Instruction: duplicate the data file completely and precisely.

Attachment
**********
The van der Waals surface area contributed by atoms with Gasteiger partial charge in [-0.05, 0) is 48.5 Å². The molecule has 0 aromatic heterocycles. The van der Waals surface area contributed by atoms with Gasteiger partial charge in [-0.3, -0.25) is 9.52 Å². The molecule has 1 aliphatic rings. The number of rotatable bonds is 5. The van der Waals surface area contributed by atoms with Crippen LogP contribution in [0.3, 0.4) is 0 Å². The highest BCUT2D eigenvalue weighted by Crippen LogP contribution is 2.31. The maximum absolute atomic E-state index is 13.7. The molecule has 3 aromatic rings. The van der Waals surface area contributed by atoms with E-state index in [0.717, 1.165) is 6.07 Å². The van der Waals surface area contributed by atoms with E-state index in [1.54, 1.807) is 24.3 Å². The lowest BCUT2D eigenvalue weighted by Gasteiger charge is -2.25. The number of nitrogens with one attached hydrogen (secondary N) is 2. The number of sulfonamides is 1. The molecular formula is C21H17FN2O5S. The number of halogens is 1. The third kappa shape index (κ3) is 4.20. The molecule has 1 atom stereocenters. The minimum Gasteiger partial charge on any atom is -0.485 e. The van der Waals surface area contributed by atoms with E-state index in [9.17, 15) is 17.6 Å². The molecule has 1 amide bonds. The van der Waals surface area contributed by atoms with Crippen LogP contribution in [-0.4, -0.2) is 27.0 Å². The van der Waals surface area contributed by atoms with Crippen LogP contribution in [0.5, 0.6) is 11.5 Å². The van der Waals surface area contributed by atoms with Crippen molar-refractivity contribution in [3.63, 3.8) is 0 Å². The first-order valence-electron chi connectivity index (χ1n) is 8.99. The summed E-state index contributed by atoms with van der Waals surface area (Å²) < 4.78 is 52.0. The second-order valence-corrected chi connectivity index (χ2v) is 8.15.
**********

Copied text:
The van der Waals surface area contributed by atoms with Gasteiger partial charge in [-0.05, 0) is 48.5 Å². The molecule has 0 aromatic heterocycles. The van der Waals surface area contributed by atoms with Gasteiger partial charge in [-0.3, -0.25) is 9.52 Å². The molecule has 1 aliphatic rings. The number of rotatable bonds is 5. The van der Waals surface area contributed by atoms with Crippen LogP contribution in [0.3, 0.4) is 0 Å². The highest BCUT2D eigenvalue weighted by Crippen LogP contribution is 2.31. The maximum absolute atomic E-state index is 13.7. The molecule has 3 aromatic rings. The van der Waals surface area contributed by atoms with E-state index in [0.717, 1.165) is 6.07 Å². The van der Waals surface area contributed by atoms with E-state index in [1.54, 1.807) is 24.3 Å². The lowest BCUT2D eigenvalue weighted by Gasteiger charge is -2.25. The number of nitrogens with one attached hydrogen (secondary N) is 2. The number of sulfonamides is 1. The molecular formula is C21H17FN2O5S. The number of halogens is 1. The third kappa shape index (κ3) is 4.20. The molecule has 1 atom stereocenters. The minimum Gasteiger partial charge on any atom is -0.485 e. The van der Waals surface area contributed by atoms with E-state index in [9.17, 15) is 17.6 Å². The molecule has 1 amide bonds. The van der Waals surface area contributed by atoms with Crippen LogP contribution in [-0.4, -0.2) is 27.0 Å². The van der Waals surface area contributed by atoms with Crippen LogP contribution in [0.5, 0.6) is 11.5 Å². The van der Waals surface area contributed by atoms with Crippen molar-refractivity contribution in [3.63, 3.8) is 0 Å². The first-order valence-electron chi connectivity index (χ1n) is 8.99. The summed E-state index contributed by atoms with van der Waals surface area (Å²) < 4.78 is 52.0. The second-order valence-corrected chi connectivity index (χ2v) is 8.15.